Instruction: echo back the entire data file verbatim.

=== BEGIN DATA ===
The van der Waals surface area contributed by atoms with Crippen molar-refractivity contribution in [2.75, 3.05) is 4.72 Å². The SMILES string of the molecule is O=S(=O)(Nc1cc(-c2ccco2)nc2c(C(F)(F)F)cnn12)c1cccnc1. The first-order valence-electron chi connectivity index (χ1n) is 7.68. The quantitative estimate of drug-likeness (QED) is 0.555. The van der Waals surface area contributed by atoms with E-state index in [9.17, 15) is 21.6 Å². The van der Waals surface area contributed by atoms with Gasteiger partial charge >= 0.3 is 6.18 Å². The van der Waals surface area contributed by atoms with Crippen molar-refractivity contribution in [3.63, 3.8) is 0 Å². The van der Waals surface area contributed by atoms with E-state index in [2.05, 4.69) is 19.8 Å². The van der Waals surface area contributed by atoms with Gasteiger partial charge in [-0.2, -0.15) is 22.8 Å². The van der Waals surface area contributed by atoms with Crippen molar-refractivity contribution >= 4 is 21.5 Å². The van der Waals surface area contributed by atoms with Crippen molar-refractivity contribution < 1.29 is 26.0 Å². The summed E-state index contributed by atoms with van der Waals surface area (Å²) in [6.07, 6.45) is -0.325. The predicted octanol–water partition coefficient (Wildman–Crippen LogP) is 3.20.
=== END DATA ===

The van der Waals surface area contributed by atoms with Crippen molar-refractivity contribution in [2.75, 3.05) is 4.72 Å². The SMILES string of the molecule is O=S(=O)(Nc1cc(-c2ccco2)nc2c(C(F)(F)F)cnn12)c1cccnc1. The first-order valence-electron chi connectivity index (χ1n) is 7.68. The quantitative estimate of drug-likeness (QED) is 0.555. The van der Waals surface area contributed by atoms with E-state index in [9.17, 15) is 21.6 Å². The van der Waals surface area contributed by atoms with Gasteiger partial charge >= 0.3 is 6.18 Å². The van der Waals surface area contributed by atoms with Crippen molar-refractivity contribution in [3.63, 3.8) is 0 Å². The van der Waals surface area contributed by atoms with E-state index in [2.05, 4.69) is 19.8 Å². The van der Waals surface area contributed by atoms with Gasteiger partial charge in [-0.2, -0.15) is 22.8 Å². The van der Waals surface area contributed by atoms with Crippen molar-refractivity contribution >= 4 is 21.5 Å². The van der Waals surface area contributed by atoms with Crippen molar-refractivity contribution < 1.29 is 26.0 Å². The summed E-state index contributed by atoms with van der Waals surface area (Å²) in [6.07, 6.45) is -0.325. The predicted octanol–water partition coefficient (Wildman–Crippen LogP) is 3.20.